“A Midsummer Night’s” previewBy TORI BACHMAN-JOHNSON
“The course of true love never did run smooth.” Shakespeare’s character Lysander knew this well, and in the coming weeks, Georgetown can learn the lesson, too. On March 27, 28 and 29, as well as April 3, 4 and 5, Georgetown College Maskrafters will present Shakespeare’s “A Midsummer Night’s Dream.” All shows begin at 8 p.m. in the Ruth Pierce Wilson Lab Theatre.
The play has been on Director George McGee’s bucket list, and is finally becoming a reality with the help of theatre professors Ed Smith and Dathan Powell. Though Smith was able to summarize the play in a sentence—“How a series of couples, from the king and queen of the fairies to young lovers, resolve their differences through a series of transformations and reversals”—“A Midsummer Night’s Dream” can get a bit confusing for the audience. However, the script has been cut down, and according to Smith, the plot is “no more messy than ‘Star Wars.’” A viewing tip? Focus on the couples as they are rearranged throughout the play.
While following the onslaught of plot twists may present a challenge for the audience, the actors have one of their own: Shakespeare’s language. Some may take to it “like a duck to water, verses others like oil on water,” said McGee. Though it can be a challenge to understand their lines, reading out-loud has proved to be quite helpful for the actors, adding dimension and life to the parts. “It’s easier to understand when you act than when you read,” said Freshman Dominique Higdon, who plays Helena. And “once you figure out what you’re saying, you know how to say it,” said Smith. The set has also proved to be another challenge. With the characters constantly moving from setting to setting, Powell has been hard at work constructing a set that will communicate these changes to the audience. “All elements will be visible, but the audience may not know what they’re looking at right away,” he said.
Despite the complicated plot and language, “A Midsummer Night’s Dream” is one of the most entertaining and accessible of Shakespeare’s works, according to McGee and Smith. The comedy has something for everybody, and is a good place to start for someone who has never seen Shakespeare performed before. The playwright makes fun of actors who don’t know their lines, nobility gets their comeuppance, and the character Bottom acts like an ass and gets turned into one. There are also fairies and other elements of magic and the unknown. “Shakespeare tells a mean story,” said Smith. The themes of the play include identity and metamorphosis—as Smith put it, “How do you ever know who you are? In the beginning, characters are sure of their own identities and who they love, but things get mixed up along the way,” he explained.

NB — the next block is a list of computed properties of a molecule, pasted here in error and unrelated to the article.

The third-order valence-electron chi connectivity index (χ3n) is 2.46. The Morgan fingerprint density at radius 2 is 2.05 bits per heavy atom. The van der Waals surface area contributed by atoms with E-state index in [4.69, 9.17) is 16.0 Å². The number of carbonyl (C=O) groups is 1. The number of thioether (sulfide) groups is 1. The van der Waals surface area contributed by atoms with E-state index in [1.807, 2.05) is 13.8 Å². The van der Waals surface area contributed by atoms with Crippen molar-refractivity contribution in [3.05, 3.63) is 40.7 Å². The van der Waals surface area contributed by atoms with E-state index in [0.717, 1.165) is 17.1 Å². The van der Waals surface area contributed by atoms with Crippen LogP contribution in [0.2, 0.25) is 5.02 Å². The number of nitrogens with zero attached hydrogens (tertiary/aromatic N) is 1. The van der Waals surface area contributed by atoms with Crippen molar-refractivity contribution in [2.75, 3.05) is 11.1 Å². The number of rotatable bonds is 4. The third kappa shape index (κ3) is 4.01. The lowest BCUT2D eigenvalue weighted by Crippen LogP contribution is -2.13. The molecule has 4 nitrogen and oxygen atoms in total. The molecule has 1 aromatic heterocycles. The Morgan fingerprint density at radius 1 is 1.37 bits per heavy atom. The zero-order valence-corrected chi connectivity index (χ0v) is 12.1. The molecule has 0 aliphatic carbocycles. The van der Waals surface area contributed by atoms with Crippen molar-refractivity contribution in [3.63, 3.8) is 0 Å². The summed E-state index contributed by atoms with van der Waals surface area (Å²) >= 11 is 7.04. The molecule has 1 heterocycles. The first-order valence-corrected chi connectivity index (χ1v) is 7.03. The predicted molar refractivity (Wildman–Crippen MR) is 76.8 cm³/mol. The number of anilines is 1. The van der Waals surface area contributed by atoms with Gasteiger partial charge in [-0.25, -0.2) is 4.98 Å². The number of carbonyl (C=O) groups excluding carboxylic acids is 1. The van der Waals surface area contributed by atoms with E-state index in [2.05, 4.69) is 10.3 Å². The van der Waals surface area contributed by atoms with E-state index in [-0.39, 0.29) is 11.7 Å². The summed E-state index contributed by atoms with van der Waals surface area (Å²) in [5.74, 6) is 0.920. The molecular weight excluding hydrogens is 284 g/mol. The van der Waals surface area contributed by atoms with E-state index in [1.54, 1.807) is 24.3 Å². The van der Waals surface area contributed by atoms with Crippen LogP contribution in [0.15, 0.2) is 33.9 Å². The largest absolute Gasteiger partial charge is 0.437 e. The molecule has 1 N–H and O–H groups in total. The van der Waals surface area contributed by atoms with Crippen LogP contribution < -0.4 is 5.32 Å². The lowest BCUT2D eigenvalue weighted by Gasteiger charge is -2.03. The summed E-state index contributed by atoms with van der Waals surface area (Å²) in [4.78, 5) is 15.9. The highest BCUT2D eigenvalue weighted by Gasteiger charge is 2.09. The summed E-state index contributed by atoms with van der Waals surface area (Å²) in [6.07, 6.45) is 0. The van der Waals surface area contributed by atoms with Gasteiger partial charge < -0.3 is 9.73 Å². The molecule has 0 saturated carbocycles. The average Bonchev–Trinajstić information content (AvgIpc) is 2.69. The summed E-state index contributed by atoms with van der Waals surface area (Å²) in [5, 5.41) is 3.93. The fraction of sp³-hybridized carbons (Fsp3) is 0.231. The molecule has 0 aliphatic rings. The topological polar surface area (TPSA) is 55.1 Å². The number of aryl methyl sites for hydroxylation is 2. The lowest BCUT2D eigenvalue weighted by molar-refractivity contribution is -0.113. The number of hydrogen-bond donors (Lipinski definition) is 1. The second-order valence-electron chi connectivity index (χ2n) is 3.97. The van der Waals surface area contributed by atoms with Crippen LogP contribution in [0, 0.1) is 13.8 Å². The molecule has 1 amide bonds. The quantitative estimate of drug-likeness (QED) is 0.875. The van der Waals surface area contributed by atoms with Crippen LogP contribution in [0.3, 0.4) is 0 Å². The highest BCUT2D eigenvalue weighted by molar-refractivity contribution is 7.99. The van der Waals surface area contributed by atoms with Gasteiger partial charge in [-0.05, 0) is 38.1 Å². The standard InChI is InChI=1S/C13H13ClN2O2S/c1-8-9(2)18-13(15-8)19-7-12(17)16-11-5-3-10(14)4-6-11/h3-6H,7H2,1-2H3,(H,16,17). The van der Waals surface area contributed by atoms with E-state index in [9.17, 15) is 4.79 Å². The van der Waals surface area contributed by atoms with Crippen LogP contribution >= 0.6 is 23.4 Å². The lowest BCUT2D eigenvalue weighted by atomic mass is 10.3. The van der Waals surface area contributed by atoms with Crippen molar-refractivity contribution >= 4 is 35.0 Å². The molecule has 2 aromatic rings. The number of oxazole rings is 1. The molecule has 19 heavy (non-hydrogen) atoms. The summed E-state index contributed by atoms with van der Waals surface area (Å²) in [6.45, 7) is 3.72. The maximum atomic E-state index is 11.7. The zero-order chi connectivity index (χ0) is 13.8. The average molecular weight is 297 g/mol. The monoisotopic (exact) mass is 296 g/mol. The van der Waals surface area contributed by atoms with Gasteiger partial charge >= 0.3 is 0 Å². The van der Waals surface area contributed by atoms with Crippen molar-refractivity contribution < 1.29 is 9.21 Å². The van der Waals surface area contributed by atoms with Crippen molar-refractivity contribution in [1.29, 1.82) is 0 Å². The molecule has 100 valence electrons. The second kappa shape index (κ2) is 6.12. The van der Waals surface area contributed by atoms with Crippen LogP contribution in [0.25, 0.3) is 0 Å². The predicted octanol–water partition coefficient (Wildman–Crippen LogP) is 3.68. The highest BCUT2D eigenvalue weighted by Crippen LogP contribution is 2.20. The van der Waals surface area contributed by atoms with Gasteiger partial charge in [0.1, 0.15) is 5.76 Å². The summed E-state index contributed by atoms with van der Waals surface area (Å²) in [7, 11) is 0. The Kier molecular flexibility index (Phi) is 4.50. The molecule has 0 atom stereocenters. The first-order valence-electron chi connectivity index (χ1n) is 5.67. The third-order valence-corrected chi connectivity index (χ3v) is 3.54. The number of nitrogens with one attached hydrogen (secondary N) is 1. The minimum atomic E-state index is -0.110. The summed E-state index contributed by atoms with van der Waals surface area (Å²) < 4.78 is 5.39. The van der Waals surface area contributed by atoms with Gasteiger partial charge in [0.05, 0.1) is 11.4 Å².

Smith compared the play to a road movie. As the characters move from a city setting deeper into the woods, they begin to discard the rules and norms attached to civilization. McGee, Smith and Powell have had the help of two GC graduates— James Hamblin (‘97) and Parker Reed (‘02). Hamblin, who has been working locally as a professional actor, watches the rehearsals and speaks to the actors about their motivation, among other things. A dramaturg who earned his MFA in Stage and Theatre at Exitor, Reed’s role is to explain what lines of the script mean. For the cast and crew of “A Midsummer Night’s Dream,” bonding time may be one of the most valuable factors of working on the play.
The group is made up of students from many different majors, fraternities, sororities and backgrounds who come together to make the play happen, and with all that time spent together, connections are inevitable. “When you start spending two to three hours with people a night, you start building relationships that will last a long time,” said McGee. McGee, Smith and Powell are no strangers to this: according to McGee, all three met their wives at theatre related activities, including a cast party and a ballet. “I’m not implying that any marriages will come out of this show…” he said. No matter the result for the actors, the play promises to be entertaining. “As an actor, director and designer, it doesn’t get any better than Shakespeare,” said McGee.
Phi Kappa Tau participates in month of service
Phi Kappa Tau Fraternity, Delta Theta chapter at Georgetown College, helped kick off a national service initiative, Founders Month of Service, March 1 in Oxford, Ohio, the site of the Fraternity’s founding. Along with Delta Theta chapter, undergraduates from Alpha chapter at Miami University, Kappa chapter at the University of Kentucky, Delta Rho chapter at Eastern Kentucky and staff members from the Executive Offices spent the afternoon cleaning up Hueston Woods State Park. In its first year, Founders Month of Service aims to honor the Fraternity’s founders’ principles of democracy, integrity, equality and brotherhood. During the month of March, undergraduates are encouraged to get involved in any form of service, including the Fraternity’s national philanthropy—the Hole in the Wall Camps. The event surrounds Phi Kappa Tau’s 103rd anniversary. Currently, the national Fraternity has 82 active groups—80 chapters and 2 colonies, or student organizations in the final stages prior to being installed as a chartered chapter—that focus on leadership, service and education. Established in 1906, the Fraternity was founded at Miami University in Oxford, Ohio.